NEW DELHI (AFP) – Thousands of mourners across India attended funerals yesterday for some of the 41 soldiers killed in a suicide bombing in Indian-administered Kashmir as a round-the-clock curfew remained in force in part of the restive region.
The paramilitary troops were killed on Thursday as explosives packed in a van ripped through a convoy transporting 2,500 soldiers in the disputed Himalayan region, the deadliest attack in a three-decade-old armed conflict.
TV stations showed coffins wrapped in Indian flags being carried by thousands of people across their hometowns, such as Gaya in the east and Unnao in the north, after the bodies were flown to New Delhi late Friday where Prime Minister Narendra Modi laid a wreath.
India has accused Pakistan of harbouring the militants behind the attack, which has sparked nationwide outrage and some public calls for war against the nuclear-armed arch rival to avenge the killings.
Kashmir has been split between India and Pakistan since independence from Britain in 1947, with both the countries, which have fought three wars, claiming it in its entirety.
Two buses of the Central Reserve Police Force (CRPF) in the 78-vehicle convoy were targetted by the bomber on a key highway in the Pulwama district, just outside the main city of Srinagar.
The Pakistan-based extremist group Jaish-e-Mohammed (JeM) claimed responsibility, and the vehicle was driven by a known local militant named Aadil Ahmad, alias Waqas Commando.
The powerful blast reduced one of the buses to a heap of mangled debris. Pictures showed bodies and body parts strewn all over the highway.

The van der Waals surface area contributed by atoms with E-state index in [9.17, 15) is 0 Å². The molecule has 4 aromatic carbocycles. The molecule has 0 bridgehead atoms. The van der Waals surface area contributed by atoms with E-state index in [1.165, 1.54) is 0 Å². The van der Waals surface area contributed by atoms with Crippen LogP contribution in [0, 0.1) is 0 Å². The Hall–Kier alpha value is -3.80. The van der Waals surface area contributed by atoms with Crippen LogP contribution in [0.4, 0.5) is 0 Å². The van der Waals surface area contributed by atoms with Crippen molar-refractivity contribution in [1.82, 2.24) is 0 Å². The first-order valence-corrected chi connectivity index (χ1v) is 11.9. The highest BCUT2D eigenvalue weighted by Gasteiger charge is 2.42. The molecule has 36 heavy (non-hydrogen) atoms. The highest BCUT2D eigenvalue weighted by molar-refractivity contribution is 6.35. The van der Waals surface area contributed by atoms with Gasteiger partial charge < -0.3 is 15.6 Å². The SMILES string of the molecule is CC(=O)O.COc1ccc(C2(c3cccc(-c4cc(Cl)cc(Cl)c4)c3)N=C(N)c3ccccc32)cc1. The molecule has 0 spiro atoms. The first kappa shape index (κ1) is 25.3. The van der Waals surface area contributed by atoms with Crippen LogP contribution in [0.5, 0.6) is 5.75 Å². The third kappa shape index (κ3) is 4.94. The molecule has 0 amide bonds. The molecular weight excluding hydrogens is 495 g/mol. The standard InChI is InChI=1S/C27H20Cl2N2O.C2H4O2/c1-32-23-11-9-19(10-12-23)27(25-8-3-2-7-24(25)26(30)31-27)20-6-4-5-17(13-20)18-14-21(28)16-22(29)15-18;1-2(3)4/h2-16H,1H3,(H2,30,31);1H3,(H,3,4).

“I feel proud of the martyrdom of my son. I expect the government of India to avenge the killings,” Brish Soreng, father of one of the soldiers, told reporters.
Modi on Friday warned that those responsible had made a “big mistake” and would pay a “very heavy price”.
India is garnering diplomatic support after the attack and has vowed to “isolate” Pakistan diplomatically in the international community, saying it has “incontrovertible evidence” of Islamabad’s role.
Pakistan has rejected the allegations.
US National Security Advisor John Bolton called his Indian counterpart Ajit Doval, promising to work with India to “ensure that Pakistan cease to be a safe haven for JeM and terrorist groups that target India, the US and others in the region,” according to a readout released by India’s foreign ministry on Saturday.
Angry street protests were held across many Indian cities on Friday and residents held candlelight vigils to pay tribute to the dead.
A round-the-clock curfew was imposed in Kashmir’s Jammu city after mobs attacked properties and set fire to vehicles during a protest against the attack.
At least 12 people were injured, local media reported, and Internet access in the area was suspended.
Many angry social media users elsewhere furiously demanded retribution, and several hawkish TV channels called for all-out war with Pakistan.
“Please attack and annihilate Pakistan for a safe future for Indians. Now or never,” wrote Twitter user Shantanue Munde.
The attack has put Modi’s nationalist Bharatiya Janata Party (BJP) on the back foot ahead of national elections due by May.
Modi’s government in recent years has adopted a muscular policy in Kashmir and shelved dialogue with Pakistan to boost its popularity after accusing the previous government of being soft on militancy.
“Revenge is the only word that comes to my Mind,” tweeted Babul Supriyo, a minister in Modi’s government.
A meeting of political parties in New Delhi yesterday extended full support to the government in “fighting terrorism, defending India’s unity and integrity”.
In 2016, New Delhi launched a “surgical strike” in Pakistan-administered Kashmir after militants attacked a military base, killing 19 soldiers.
India said special commandoes went several miles into the Pakistan-controlled side across the heavily militarised Line of Control, the de facto border, killing and destroying militant facilities.
Pakistan says the strikes never took place.
India has some 500,000 troops in the region, making it the most militarised zone in the world, after an armed rebellion began in 1989.